Business Studies Part I
Business Studies Part II

Formal and Informal Organisation

In all organisations, employees are guided by rules and procedures.

To enable smooth functioning of the enterprise, job description and rules and procedures related to work processes have to be laid down. This is done through the formal organisation.

Formal organisation refers to the organisation structure which is designed by the management to accomplish a particular task. It specifies clearly the boundaries of authority and responsibility and there is a systematic coordination among the various activities to achieve organisational goals.

The structure in a formal organisation can be functional or divisional. The formal organisation can be better understood by a study of its features which are as follows:

(a)     It specifies the relationships among various job positions and the nature of their interrelationship. This clarifies who has to report to whom.

(b)    It is a means to achieve the objectives specified in the plans, as it lays down rules and procedures essential for their achievement.

(c)     Efforts of various departments are coordinated, interlinked and integrated through the formal organisation.

(d)    It is deliberately designed by the top management to facilitate the smooth functioning of the organisation.

(e)     It places more emphasis on work to be performed than

Formal Organisation

Advantages: Formal organisation offers many advantages. Some of the important ones are:

(a)     It is easier to fix responsibility since mutual relationships are clearly defined.

(b)    There is no ambiguity in the role that each member has to play as duties are specified. This also helps in avoiding duplication of effort.

(c)     Unity of command is maintained through an established chain of command.

(d)    It leads to effective accomplishment of goals by providing a framework for the operations to be performed and ensuring that each employee knows the role he has to play.

(e)     It provides stability to the organisation. This is because behaviour of employees can be fairly predicted since there are specific rules to guide them.

Limitations: The formal organisation suffers from the following limitations:

(a)     The formal communication may lead to procedural delays as the

established chain of command has to be followed which increases the time taken for decision making.

(b)    Poor organisation practices may not provide adequate recognition to creative talent, since it does not allow any deviations from rigidly laid down polices.

(c)     It is difficult to understand all human relationships in an enterprise as it places more emphasis on structure and work. Hence, the formal organisation does not provide a complete picture of how an organisation works.

Interaction among people at work gives rise to a ‘network of social relationships among employees’ called the informal organisation.

Informal organisation emerges from within the formal organisation when people interact beyond their officially defined roles. When people have frequent contacts they cannot be forced into a rigid formal structure. Rather, based on their interaction and friendship they tend to form groups which show conformity in terms of interest. Examples of such groups formed with common interest may be those who take part in cricket matches on Sundays, meet in the cafeteria for coffee, are interested in dramatics etc. Informal organisation has no written rules, is fluid in form and scope and does not have fixed lines of communication. The Table in the next page compares informal organisation with the formal organisation to provide better understanding of both types.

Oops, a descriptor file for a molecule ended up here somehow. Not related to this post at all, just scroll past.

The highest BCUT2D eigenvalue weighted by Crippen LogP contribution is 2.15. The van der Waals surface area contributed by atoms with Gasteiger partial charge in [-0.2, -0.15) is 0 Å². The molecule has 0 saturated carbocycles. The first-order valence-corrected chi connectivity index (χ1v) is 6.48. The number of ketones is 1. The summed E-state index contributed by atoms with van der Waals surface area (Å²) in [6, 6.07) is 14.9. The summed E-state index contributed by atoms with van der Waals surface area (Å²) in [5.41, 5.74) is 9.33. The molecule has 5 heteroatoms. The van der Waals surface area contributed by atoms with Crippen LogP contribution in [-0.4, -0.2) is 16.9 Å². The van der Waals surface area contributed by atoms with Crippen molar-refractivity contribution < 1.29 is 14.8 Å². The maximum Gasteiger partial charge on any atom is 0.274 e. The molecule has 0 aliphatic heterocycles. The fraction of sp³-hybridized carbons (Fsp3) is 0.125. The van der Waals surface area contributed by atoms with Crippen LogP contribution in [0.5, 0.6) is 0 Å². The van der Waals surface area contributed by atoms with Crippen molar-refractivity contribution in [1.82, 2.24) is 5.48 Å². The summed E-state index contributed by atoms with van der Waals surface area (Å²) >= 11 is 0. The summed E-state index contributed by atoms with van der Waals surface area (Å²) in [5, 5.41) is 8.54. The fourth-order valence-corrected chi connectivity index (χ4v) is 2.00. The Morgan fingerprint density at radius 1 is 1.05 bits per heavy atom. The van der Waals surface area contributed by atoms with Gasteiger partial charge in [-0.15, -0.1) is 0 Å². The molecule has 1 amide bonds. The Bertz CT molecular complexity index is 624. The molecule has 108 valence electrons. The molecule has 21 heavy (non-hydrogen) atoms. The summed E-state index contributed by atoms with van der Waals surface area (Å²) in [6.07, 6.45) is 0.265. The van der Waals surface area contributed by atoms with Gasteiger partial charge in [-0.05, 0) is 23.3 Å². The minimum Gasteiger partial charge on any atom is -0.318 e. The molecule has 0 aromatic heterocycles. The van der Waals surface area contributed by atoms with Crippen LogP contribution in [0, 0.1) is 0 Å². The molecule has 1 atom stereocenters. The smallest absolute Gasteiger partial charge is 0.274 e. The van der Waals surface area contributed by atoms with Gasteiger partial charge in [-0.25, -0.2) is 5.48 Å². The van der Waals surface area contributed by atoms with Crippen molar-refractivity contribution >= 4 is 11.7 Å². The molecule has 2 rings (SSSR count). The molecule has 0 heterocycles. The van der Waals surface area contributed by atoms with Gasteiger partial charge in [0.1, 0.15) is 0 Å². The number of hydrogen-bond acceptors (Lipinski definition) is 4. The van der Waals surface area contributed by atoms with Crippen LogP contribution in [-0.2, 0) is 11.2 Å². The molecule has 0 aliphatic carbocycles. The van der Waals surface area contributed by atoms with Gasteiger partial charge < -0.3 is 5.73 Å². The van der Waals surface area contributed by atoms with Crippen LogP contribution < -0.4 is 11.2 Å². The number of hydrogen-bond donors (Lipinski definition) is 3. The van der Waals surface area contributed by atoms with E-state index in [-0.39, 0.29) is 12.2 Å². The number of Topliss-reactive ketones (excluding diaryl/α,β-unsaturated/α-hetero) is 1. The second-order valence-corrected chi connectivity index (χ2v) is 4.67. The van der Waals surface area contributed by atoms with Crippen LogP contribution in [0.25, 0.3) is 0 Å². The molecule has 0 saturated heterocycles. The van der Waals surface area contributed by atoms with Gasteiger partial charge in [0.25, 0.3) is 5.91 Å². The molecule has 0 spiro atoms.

Informal organisation can be better understood with the help of the following features:

(a)     An informal organisation originates from within the formal organisation as a result of personal interaction among employees.

(b)    The standards of behaviour evolve from group norms rather than officially laid down rules and regulations.

(c)     Independent channels of communication without specified direction of flow of information are developed by group members.

(d)    It emerges spontaneously and is not deliberately created by the management.

Advantages: The informal organisation offers many benefits. Important among them are given below:

(a)     Prescribed lines of communication are not followed. Thus, the informal organisation leads to faster spread of information as well as quick feedback.

(b)    It helps to fulfill the social needs of the members and allows them to find like minded people. This enhances their job satisfaction since it gives them a sense of belonging in the organisation.

(c)     It contributes towards fulfillment of organisational objectives by compensating for inadequacies in the formal organisation. For example, employees reactions towards plans and policies can be tested through the informal network.

Disadvantages: The informal organisation has certain disadvantages. Some of them are as follows:
(a)    
Informal organisation may become a disruptive force when it spread rumours.

  1. Formal organisation and Informal organisation are the two types of organisations which have been discussed.
    Formal organisation is the structure of authority relationships created deliberately by the management to achieve its objectives.
    Informal organisation is a network of social relationships arising out of the interaction among employees within an organisation.
  2. The difference between Formal organisation and Informal organisation is as follows:
S.No.BasisFormal OrganisationInformal Organisation
1.OriginIt arises as a result of company rules and policies.It arises as a result of social interaction.
2.AuthorityIt arises by the virtue of position in the organisation.It arises out of personal qualities of the members.
3.BehaviourIt is directed by rules of the organisation.There is no set behaviour pattern for the members.